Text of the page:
Hall of Fame Dodgers star pitcher Don Drysdale was from Los Angeles but he began in baseball with the Brooklyn Dodgers. When the team moved West to Los Angeles in 1958, their games attracted many in the movie and television industry, affording Don the chance to dabble in the entertainment field. But Don did more than dabble.
Sometimes as an actor playing a part, other times as himself doing only a cameo appearance, here are some of Don Drysdale’s appearances on television shows and series: THE GREATEST AMERICAN HERO (with Robert Culp), THE BOB HOPE SHOW (with Billy Martin, another such special with Jane Russell), LUCAS TANNER, THE BRADY BUNCH, THE DONNA REED SHOW (four episodes), THE RIFLEMAN, MISTER ED, THE JOEY BISHOP SHOW, THEN CAME BRONSON, THE KRAFT MUSIC HALL FRIARS CLUB ROAST OF MILTON BERLE, COWBOY IN AFRICA, THE PAT SAJAK SHOW, THE FLYING NUN, PHILBIN’S PEOPLE, THE DREAM GIRL OF ’67, THE HOLLYWOOD PALACE, THE TONIGHT SHOW STARRING JOHNNY CARSON, OUR MAN HIGGINS, THE NEW STEVE ALLEN SHOW (with Bob Crane), ALCOA PREMIERE, LEAVE IT TO BEAVER, THE DINAH SHORE CHEVY SHOW (with Leo Durocher and Gil Hodges), THE LAWMAN, TO TELL THE TRUTH, TAKE A GOOD LOOK, YOU BET YOUR LIFE, THE RED SKELTON HOUR, THE BEVERLY HILLBILLIES (with Buddy Ebsen and Leo Durocher), and THE MILLIONAIRE.
Which ball players in the 1950’s and 1960’s were not – millionaires. Back then baseball players needed to work in the off-season. Today, fueled by lucrative TV deals, teams can afford to pay the top stars hundreds of millions. But in 1957 Don Drysdale — the wicked side-armed flame thrower nicknamed “The Big D” — made $7,500. And he was then already a star.
In 1965 the Dodgers won the World Series, and Don Drysdale, together with Sandy Koufax, were going to negotiate together as a team for their new contracts, and sit out the 1966 season if necessary. The twosome stated they were prepared to do movies and TV shows instead of pitching baseballs! One feature film they were going to do was THE WARNING SHOT (1967) with Lillian Gish and David Janssen, who was hugely popular at the time for his TV series THE FUGITIVE. Such talks collapsed, however, when the holdout ended and the two stars re-signed with the Dodgers. They became the first pitchers in major league history to earn more than $100,000 per year. One can only imagine what their skills might command in today’s game.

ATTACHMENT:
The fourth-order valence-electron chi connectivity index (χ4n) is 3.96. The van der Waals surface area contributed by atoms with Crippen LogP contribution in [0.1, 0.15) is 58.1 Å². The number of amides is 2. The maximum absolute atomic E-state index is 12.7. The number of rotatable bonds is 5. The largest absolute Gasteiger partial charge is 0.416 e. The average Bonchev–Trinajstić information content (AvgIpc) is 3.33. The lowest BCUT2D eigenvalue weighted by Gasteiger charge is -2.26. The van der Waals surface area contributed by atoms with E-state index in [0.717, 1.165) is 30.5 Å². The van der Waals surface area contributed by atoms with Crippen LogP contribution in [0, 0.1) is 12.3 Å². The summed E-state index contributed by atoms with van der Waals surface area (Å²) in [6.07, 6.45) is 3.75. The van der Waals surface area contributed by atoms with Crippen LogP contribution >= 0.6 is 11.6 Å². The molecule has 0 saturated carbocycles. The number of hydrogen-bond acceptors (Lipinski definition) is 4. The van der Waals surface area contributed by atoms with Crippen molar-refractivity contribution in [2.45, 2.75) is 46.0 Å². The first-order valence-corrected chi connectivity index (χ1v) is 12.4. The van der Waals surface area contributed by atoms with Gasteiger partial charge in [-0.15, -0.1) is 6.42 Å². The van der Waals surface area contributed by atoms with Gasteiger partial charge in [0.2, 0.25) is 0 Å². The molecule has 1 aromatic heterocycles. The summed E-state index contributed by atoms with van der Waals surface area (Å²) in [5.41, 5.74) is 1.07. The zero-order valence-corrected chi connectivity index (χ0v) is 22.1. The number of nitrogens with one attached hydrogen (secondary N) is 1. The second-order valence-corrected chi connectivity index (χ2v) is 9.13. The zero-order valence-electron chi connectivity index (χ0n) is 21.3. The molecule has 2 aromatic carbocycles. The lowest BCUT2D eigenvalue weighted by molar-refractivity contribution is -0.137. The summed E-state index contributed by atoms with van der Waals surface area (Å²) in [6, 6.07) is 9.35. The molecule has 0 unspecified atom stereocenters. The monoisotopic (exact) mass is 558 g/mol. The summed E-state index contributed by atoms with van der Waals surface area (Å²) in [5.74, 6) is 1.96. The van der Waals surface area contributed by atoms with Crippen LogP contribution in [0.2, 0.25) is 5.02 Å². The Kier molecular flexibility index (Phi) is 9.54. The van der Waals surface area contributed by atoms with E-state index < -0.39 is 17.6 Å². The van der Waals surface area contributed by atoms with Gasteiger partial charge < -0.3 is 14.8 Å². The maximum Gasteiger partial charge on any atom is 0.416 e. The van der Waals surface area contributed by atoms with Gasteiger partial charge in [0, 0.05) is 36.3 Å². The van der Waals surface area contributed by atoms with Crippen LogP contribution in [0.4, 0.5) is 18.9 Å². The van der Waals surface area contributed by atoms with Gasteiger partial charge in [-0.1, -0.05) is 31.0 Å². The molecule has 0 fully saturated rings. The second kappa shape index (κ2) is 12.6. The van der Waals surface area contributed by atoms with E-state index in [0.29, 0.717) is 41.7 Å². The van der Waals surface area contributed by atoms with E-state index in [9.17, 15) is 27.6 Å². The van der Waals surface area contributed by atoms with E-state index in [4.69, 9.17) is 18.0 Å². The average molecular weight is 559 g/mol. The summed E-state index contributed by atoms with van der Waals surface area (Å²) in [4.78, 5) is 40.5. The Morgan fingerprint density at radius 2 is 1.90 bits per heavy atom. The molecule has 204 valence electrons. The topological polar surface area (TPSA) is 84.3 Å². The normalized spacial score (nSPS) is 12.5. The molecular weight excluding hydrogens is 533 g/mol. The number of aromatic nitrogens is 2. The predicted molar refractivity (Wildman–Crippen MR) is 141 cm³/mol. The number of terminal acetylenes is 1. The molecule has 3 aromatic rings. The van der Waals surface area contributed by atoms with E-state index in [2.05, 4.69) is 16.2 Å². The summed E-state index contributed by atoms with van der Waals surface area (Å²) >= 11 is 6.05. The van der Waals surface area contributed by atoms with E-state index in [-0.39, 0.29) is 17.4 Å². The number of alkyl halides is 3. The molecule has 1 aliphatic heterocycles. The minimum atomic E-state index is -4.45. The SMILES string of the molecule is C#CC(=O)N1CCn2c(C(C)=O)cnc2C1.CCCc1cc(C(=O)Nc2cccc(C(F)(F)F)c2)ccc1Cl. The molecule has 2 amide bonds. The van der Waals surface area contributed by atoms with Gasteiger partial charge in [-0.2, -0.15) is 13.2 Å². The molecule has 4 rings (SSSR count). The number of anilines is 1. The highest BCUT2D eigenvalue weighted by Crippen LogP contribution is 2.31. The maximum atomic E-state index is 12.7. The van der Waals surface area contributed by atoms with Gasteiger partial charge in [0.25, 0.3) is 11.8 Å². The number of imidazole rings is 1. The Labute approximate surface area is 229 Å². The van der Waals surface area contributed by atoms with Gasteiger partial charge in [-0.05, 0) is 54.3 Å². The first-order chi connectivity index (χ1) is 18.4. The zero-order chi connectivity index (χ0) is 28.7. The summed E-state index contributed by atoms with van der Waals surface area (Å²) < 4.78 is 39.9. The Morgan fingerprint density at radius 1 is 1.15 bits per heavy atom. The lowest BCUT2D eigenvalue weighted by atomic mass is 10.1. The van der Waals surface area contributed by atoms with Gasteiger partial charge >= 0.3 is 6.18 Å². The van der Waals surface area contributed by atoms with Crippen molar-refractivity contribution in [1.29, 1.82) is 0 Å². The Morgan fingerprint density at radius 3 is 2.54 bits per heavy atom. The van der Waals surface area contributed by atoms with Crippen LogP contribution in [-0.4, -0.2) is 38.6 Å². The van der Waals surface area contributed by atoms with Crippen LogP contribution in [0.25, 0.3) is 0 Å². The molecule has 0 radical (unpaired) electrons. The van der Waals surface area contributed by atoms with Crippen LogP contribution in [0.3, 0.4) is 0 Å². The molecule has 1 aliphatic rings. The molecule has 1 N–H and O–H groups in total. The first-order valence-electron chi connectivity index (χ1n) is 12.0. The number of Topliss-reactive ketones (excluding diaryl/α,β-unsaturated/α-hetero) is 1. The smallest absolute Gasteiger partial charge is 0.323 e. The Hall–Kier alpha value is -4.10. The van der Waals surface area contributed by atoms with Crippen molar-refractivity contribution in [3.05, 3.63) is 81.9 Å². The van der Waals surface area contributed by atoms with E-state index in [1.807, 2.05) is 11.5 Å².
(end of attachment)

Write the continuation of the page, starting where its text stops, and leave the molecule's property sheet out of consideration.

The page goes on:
Drysdale was also cast in such feature films as EXPERIMENT IN TERROR (1962), YOU MUST REMEMBER THIS (1992), THE LAST TIME I SAW ARCHIE (1961), and GYPSY ANGELS (1990).
In 1987 Don hosted 162 episodes of a nationally syndicated radio program called RADIO BASEBALL CARDS. Many epIsodes were dedicated to the memory of Jackie Robinson.
Perhaps the greatest baseball movie ever made was THE NATURAL (1984) starring Robert Redford. Don Drysdale was not cast in this film, but his Van Nuys High School classmate was the same Robert Redford.
Don Drysdale also enjoyed a career as an outstanding baseball radio/television broadcaster, most notably with the Chicago White Sox, the California Angels, and especially the Dodgers. He was terrific and always a pleasure to listen to.
His great career was cut short after suffering a torn rotator cuff in 1969 forcing retirement as an active player at age 33. His life, too, was cut short way too soon after suffering a fatal heart attack in his hotel room on a Dodgers road trip to Montreal in 1993. The much-missed Don Drysdale was 56 years of age.
Found in his hotel room, among his personal belongings, was a cassette tape recording of Robert F. Kennedy’s victory speech following his 1968 triumph in the California Democratic presidential primary. This was the speech Kennedy made moments before his assassination. As part of that speech, Kennedy had noted that Drysdale had just thrown his sixth consecutive shutout that very evening in establishing baseball’s all-time record for consecutive scoreless innings.